First the good news. The economy will grow at “a solid pace” in 2014 and for several years thereafter following a frustratingly slow recovery from the Great Recession, according to a new Congressional Budget Office report issued Tuesday.
As part of its latest Budget and Economic Outlook for 2014 to 2024, CBO said that real Gross Domestic Product adjusted for inflation will increase by about 3 percent between the fourth quarter of 2013 and the fourth quarter of 2014. That would constitute the largest rise in nearly a decade, according to the analysis.
Beyond 2017, however, there’s bad news. CBO expects economic growth will diminish to a pace well below the average seen over the past several decades. The agency projects an annual average growth rate of only 2.2 percent through 2024.
That projected slowdown mainly reflects long-term trends—particularly, slower growth in the labor force because of the aging of the population. The baseline budget outlook has worsened slightly since May 2013, when CBO last published its 10-year projections. The agency has reduced its projections of total revenues by $1.6 trillion, largely because of changes in the economic outlook.
CBO’s current economic projections differ in some important respects from the projections it issued in February 2013. In particular, projected growth of real GDP is now lower in each year than it was last February, and the projected level of real GDP in 2023 is 2 percent lower.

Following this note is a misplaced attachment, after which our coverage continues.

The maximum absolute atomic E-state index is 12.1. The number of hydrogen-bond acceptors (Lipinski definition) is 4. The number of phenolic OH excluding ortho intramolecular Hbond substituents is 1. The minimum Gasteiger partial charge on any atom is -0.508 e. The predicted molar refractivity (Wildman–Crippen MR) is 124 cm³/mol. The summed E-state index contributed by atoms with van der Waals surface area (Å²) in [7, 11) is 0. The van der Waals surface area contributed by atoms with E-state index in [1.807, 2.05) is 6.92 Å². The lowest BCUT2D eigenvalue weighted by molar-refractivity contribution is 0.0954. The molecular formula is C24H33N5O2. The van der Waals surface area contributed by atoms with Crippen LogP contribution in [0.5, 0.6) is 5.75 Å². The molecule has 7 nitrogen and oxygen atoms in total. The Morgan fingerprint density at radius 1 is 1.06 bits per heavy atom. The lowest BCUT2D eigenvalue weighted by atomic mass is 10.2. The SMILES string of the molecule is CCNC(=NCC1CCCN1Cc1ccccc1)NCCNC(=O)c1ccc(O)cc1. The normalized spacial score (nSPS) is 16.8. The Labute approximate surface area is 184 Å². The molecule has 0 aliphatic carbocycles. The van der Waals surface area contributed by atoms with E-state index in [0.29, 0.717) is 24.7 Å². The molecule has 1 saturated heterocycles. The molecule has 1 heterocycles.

The Commerce Department reported last week that the economy grew at a 3.2 percent annual rate in the October-December quarter on the strength of the strongest consumer spending in three years, an encouraging sign for 2014. The fourth-quarter increase followed a 4.1 percent growth rate in the July-September quarter, when the economy was boosted by a buildup in business stockpiles. By contrast, the economy grew at a tepid 1.9 percent for all of 2013.
The non-partisan CBO projected similar 3 percent annual growth rates through 2017. However, CBO estimates that the economy will continue to have considerable “slack”—or unused labor and capital resources—for the next few years.
Economic forecasting is a hazardous business – especially when analysts attempt to predict outcomes years down the road. As the CBO report cautions: “The economic recovery has had unusual features that have been hard to predict, and the path of the economy in coming years is also likely to be surprising in various ways.”
CBO analysts expect the unemployment rate—now 6.7 percent—to continue to decline, although it will remain above 6 percent until late 2016. The unemployment rate has fallen in recent times largely because discouraged Americans are dropping out of the workforce all together.
What’s more, the rate of participation in the labor force is projected to move only slowly back toward what it would be without the cyclical weakness in the economy.
Inflation—as measured by the change in the price index for personal consumption expenditures (PCE)—will remain at or below 2 percent throughout the next decade, according to CBO.
Interest rates on Treasury securities, which have been exceptionally low since the recession, are estimated to increase in the next few years as the economy strengthens and projected to end up at levels that are close to their historical averages when adjusted for inflation.
This article was updated at 2:21 p.m.
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